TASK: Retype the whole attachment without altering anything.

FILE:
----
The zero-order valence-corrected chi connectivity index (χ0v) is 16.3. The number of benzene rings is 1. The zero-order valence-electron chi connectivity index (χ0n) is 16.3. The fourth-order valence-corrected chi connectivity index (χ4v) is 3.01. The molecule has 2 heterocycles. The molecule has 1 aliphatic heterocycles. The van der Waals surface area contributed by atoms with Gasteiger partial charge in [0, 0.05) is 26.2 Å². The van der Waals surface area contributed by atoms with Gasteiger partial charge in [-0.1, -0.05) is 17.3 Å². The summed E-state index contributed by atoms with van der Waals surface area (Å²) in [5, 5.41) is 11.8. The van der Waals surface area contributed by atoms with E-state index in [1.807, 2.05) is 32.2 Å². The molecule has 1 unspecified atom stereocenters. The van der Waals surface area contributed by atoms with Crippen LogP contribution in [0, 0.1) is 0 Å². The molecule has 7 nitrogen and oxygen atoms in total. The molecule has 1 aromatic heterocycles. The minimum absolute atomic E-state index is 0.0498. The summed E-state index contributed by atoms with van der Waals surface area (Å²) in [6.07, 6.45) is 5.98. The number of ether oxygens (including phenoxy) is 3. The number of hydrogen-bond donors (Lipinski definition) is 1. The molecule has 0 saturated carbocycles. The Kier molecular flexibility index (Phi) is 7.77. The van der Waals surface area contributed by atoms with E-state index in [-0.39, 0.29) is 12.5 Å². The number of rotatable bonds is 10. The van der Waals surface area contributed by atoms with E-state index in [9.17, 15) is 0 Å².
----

The zero-order valence-corrected chi connectivity index (χ0v) is 16.3. The number of benzene rings is 1. The zero-order valence-electron chi connectivity index (χ0n) is 16.3. The fourth-order valence-corrected chi connectivity index (χ4v) is 3.01. The molecule has 2 heterocycles. The molecule has 1 aliphatic heterocycles. The van der Waals surface area contributed by atoms with Gasteiger partial charge in [0, 0.05) is 26.2 Å². The van der Waals surface area contributed by atoms with Gasteiger partial charge in [-0.1, -0.05) is 17.3 Å². The summed E-state index contributed by atoms with van der Waals surface area (Å²) in [5, 5.41) is 11.8. The van der Waals surface area contributed by atoms with E-state index in [1.807, 2.05) is 32.2 Å². The molecule has 1 unspecified atom stereocenters. The van der Waals surface area contributed by atoms with Crippen LogP contribution in [0, 0.1) is 0 Å². The molecule has 7 nitrogen and oxygen atoms in total. The molecule has 1 aromatic heterocycles. The minimum absolute atomic E-state index is 0.0498. The summed E-state index contributed by atoms with van der Waals surface area (Å²) in [6.07, 6.45) is 5.98. The number of ether oxygens (including phenoxy) is 3. The number of hydrogen-bond donors (Lipinski definition) is 1. The molecule has 0 saturated carbocycles. The Kier molecular flexibility index (Phi) is 7.77. The van der Waals surface area contributed by atoms with E-state index in [-0.39, 0.29) is 12.5 Å². The number of rotatable bonds is 10. The van der Waals surface area contributed by atoms with E-state index in [9.17, 15) is 0 Å².